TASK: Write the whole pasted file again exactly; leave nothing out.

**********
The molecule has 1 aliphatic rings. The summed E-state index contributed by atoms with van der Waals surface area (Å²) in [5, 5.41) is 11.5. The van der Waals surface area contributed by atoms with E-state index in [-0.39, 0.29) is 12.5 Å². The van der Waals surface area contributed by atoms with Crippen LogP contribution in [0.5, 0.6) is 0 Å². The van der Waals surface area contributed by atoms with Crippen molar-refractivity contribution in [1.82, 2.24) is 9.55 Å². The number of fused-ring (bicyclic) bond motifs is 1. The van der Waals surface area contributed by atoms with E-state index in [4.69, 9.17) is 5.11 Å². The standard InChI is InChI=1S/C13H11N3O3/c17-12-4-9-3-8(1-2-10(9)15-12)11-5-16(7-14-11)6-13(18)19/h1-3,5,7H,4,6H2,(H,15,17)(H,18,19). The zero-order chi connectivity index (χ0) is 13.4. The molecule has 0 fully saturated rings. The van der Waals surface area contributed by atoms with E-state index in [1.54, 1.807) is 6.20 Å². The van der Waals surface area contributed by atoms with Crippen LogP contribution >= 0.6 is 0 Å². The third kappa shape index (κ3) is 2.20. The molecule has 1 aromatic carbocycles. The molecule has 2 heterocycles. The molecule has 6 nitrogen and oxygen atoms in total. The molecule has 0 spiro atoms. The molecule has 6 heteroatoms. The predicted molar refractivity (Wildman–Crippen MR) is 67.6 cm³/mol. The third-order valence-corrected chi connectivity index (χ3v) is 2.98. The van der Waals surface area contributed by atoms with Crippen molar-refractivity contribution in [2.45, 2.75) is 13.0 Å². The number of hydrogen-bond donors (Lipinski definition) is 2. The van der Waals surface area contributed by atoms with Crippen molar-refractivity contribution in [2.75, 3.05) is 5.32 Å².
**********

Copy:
The molecule has 1 aliphatic rings. The summed E-state index contributed by atoms with van der Waals surface area (Å²) in [5, 5.41) is 11.5. The van der Waals surface area contributed by atoms with E-state index in [-0.39, 0.29) is 12.5 Å². The van der Waals surface area contributed by atoms with Crippen LogP contribution in [0.5, 0.6) is 0 Å². The van der Waals surface area contributed by atoms with Crippen molar-refractivity contribution in [1.82, 2.24) is 9.55 Å². The number of fused-ring (bicyclic) bond motifs is 1. The van der Waals surface area contributed by atoms with E-state index in [4.69, 9.17) is 5.11 Å². The standard InChI is InChI=1S/C13H11N3O3/c17-12-4-9-3-8(1-2-10(9)15-12)11-5-16(7-14-11)6-13(18)19/h1-3,5,7H,4,6H2,(H,15,17)(H,18,19). The zero-order chi connectivity index (χ0) is 13.4. The molecule has 0 fully saturated rings. The van der Waals surface area contributed by atoms with E-state index in [1.54, 1.807) is 6.20 Å². The van der Waals surface area contributed by atoms with Crippen LogP contribution >= 0.6 is 0 Å². The third kappa shape index (κ3) is 2.20. The molecule has 1 aromatic carbocycles. The molecule has 2 heterocycles. The molecule has 6 nitrogen and oxygen atoms in total. The molecule has 0 spiro atoms. The molecule has 6 heteroatoms. The predicted molar refractivity (Wildman–Crippen MR) is 67.6 cm³/mol. The third-order valence-corrected chi connectivity index (χ3v) is 2.98. The van der Waals surface area contributed by atoms with Crippen molar-refractivity contribution in [2.45, 2.75) is 13.0 Å². The number of hydrogen-bond donors (Lipinski definition) is 2. The van der Waals surface area contributed by atoms with Crippen molar-refractivity contribution in [2.75, 3.05) is 5.32 Å².